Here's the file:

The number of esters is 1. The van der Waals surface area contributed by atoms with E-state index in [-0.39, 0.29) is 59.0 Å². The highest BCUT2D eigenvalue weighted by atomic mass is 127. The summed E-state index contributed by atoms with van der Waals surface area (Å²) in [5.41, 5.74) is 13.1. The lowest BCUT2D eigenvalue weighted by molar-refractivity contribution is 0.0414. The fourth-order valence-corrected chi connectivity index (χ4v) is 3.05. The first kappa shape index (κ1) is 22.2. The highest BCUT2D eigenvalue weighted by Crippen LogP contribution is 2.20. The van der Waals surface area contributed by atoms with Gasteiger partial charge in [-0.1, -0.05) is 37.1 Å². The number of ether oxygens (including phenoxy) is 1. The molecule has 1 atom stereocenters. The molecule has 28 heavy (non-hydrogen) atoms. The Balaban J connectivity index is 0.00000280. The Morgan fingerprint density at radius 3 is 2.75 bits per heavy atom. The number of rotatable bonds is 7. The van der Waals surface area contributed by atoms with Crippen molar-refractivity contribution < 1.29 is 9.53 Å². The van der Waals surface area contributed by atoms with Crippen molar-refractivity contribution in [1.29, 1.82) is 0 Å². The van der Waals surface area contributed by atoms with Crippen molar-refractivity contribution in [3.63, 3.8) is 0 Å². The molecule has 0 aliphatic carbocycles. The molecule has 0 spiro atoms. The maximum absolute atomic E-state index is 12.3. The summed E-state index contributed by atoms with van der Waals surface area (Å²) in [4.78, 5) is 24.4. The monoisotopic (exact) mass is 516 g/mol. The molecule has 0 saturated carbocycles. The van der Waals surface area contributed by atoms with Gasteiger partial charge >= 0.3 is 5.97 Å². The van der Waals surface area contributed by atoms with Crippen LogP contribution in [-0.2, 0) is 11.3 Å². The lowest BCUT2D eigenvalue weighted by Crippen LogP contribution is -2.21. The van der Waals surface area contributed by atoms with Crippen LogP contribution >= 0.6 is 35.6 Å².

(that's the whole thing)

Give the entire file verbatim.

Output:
The number of esters is 1. The van der Waals surface area contributed by atoms with E-state index in [-0.39, 0.29) is 59.0 Å². The highest BCUT2D eigenvalue weighted by atomic mass is 127. The summed E-state index contributed by atoms with van der Waals surface area (Å²) in [5.41, 5.74) is 13.1. The lowest BCUT2D eigenvalue weighted by molar-refractivity contribution is 0.0414. The fourth-order valence-corrected chi connectivity index (χ4v) is 3.05. The first kappa shape index (κ1) is 22.2. The highest BCUT2D eigenvalue weighted by Crippen LogP contribution is 2.20. The van der Waals surface area contributed by atoms with Gasteiger partial charge in [-0.1, -0.05) is 37.1 Å². The number of ether oxygens (including phenoxy) is 1. The molecule has 1 atom stereocenters. The molecule has 28 heavy (non-hydrogen) atoms. The Balaban J connectivity index is 0.00000280. The Morgan fingerprint density at radius 3 is 2.75 bits per heavy atom. The number of rotatable bonds is 7. The van der Waals surface area contributed by atoms with Crippen molar-refractivity contribution < 1.29 is 9.53 Å². The van der Waals surface area contributed by atoms with Crippen molar-refractivity contribution in [1.29, 1.82) is 0 Å². The van der Waals surface area contributed by atoms with Crippen molar-refractivity contribution in [3.63, 3.8) is 0 Å². The molecule has 0 aliphatic carbocycles. The molecule has 0 spiro atoms. The maximum absolute atomic E-state index is 12.3. The summed E-state index contributed by atoms with van der Waals surface area (Å²) in [4.78, 5) is 24.4. The monoisotopic (exact) mass is 516 g/mol. The molecule has 0 saturated carbocycles. The van der Waals surface area contributed by atoms with Gasteiger partial charge >= 0.3 is 5.97 Å². The van der Waals surface area contributed by atoms with Crippen LogP contribution in [-0.2, 0) is 11.3 Å². The lowest BCUT2D eigenvalue weighted by Crippen LogP contribution is -2.21. The van der Waals surface area contributed by atoms with Crippen LogP contribution >= 0.6 is 35.6 Å².